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SUEZ
Always the junction

The attraction of Suez is more in the name and its location, than in the city's real appeal. Suez is simple a very, very ugly city. A product of being right in the middle of several wars. Hastily buildings had to be rebuilt, and nobody knew when the next war would roll over this strategic location at the southern mouth of the Suez Canal.
Still, Suez is a very friendly place, it is like the people have made a pact that what lacks in architecture is to be compensated with human warmth.

Suez, Egypt

Suez does have some local attractions for those staying here. Boat watching down at the port is the most obvious, but the canal being wide at this point, not all come as close to the Suez side as you could hope for.
In town, there is a suuq with a few old quarters. The Convent of the Good Chapel Sisters from 1872 represents one of few surviving examples of architecture from the early days of the Suez Canal Company. There are still a few nuns living here. Next to the convent is the Statue of Our Lady, which is the centre of a pilgrimage attracting Christians from all over Egypt.

Eat and Sleep
Suez has a good range of hotels, but far less of restaurants. Still, for a night, there is everything you need.
Hotels range from cheap, but not rock-bottom cheap. to fairly expensive. Value for money is best at the cheaper half of the scale.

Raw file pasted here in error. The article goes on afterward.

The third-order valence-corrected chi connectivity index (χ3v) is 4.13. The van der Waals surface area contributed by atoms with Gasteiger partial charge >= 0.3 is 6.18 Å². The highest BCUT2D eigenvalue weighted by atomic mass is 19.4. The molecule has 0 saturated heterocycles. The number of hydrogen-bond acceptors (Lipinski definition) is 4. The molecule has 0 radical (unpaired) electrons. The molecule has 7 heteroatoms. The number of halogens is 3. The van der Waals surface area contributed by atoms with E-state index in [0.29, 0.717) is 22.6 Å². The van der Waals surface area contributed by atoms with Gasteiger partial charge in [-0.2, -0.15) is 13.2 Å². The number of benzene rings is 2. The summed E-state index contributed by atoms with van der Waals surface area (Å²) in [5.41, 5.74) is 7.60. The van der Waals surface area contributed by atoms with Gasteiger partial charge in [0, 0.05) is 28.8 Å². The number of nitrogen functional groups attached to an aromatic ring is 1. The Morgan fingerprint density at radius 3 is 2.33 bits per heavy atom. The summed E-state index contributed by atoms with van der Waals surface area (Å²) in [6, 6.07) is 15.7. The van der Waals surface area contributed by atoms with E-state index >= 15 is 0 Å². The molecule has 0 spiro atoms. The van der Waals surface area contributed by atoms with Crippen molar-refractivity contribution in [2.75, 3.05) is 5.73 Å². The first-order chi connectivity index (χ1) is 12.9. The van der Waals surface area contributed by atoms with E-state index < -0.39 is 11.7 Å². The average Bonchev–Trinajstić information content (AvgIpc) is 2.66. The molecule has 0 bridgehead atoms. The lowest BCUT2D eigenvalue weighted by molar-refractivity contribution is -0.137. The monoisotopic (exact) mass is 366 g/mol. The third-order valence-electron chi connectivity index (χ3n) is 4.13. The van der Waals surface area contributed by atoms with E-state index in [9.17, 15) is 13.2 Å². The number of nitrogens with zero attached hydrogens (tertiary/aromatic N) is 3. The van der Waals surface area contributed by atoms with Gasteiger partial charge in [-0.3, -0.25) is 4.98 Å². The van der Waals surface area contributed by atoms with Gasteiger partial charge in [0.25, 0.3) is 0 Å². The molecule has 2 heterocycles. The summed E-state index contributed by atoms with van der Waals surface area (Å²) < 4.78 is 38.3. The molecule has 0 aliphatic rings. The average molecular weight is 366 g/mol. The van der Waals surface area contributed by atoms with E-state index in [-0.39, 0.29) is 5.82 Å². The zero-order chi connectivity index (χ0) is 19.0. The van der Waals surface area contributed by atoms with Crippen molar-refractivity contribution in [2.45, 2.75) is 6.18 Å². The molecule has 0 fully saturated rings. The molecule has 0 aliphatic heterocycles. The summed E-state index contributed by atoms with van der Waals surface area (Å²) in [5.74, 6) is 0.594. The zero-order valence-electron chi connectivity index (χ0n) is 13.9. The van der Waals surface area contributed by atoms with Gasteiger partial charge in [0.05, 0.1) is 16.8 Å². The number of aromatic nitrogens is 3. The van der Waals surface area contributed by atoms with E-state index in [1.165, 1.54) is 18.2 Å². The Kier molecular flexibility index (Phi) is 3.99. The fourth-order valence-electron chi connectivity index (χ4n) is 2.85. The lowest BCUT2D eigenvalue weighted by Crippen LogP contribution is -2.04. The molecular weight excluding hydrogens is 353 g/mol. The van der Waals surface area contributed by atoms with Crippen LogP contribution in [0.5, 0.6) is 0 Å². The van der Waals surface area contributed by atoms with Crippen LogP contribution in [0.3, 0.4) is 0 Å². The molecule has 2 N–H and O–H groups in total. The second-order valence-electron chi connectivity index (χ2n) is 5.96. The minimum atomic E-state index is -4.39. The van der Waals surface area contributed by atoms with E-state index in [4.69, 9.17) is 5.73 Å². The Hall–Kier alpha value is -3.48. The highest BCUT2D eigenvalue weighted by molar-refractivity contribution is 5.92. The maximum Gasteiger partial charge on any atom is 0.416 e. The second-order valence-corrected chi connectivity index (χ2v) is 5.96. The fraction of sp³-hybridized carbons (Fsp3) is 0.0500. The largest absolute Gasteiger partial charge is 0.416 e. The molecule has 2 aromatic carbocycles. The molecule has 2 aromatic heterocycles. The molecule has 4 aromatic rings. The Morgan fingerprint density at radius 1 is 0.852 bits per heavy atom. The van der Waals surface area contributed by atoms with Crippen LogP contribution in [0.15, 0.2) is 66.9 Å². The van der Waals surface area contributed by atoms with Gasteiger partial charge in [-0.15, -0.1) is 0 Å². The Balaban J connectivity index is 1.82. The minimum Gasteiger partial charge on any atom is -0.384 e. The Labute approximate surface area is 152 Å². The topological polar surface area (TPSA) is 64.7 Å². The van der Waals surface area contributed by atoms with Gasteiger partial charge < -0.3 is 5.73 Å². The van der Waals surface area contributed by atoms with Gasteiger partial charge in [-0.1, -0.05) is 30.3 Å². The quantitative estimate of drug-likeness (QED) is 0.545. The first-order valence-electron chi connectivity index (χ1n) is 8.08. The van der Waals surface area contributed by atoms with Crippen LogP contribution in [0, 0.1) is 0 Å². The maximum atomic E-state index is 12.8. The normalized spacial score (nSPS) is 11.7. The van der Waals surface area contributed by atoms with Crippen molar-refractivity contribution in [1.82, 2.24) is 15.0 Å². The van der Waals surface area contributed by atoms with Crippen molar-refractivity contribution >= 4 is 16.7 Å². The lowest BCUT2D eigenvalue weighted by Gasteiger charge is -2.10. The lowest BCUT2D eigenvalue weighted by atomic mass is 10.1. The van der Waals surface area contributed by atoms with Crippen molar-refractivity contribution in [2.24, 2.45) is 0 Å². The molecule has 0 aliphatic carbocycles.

Restaurants are mainly simple and cheap, but menus can be far more impressive than the look of the joint. Seafood can be very good in Suez.

Transportation
As for getting to Suez, and out, things cannot be better. It is the southernmost junction between the Sinai and main Egypt, close to the Nile Delta and Cairo. Virtually any destination can be easily reached from Suez by bus, or in many cases, also, by shared taxi.
Examples of destinations: Port Said, 2 hours north, has 6 daily connections. Cairo, 2 hours to the west, has between 20 and 30 daily connections. Luxor, 6 hours south, has 6 daily connections. Sharm el-Sheikh, 4-8 hours southeast, has 6 daily buses.
Suez has ferry connections to both Saudi Arabia and Sudan, proving mainly for migrant workers and Muslim pilgrims.

Going Next
115 km north: Ismailia
230 km north: Port Said
230 km north: Port Fuad
130 km west: Cairo
365 km south: Sharm el-Sheikh
260 km east: Taba
320 km southeast: Nuweiba
385 km southeast: Dahab
320 km south: El-Gouna
365 km south: Hurghada




By Tore Kjeilen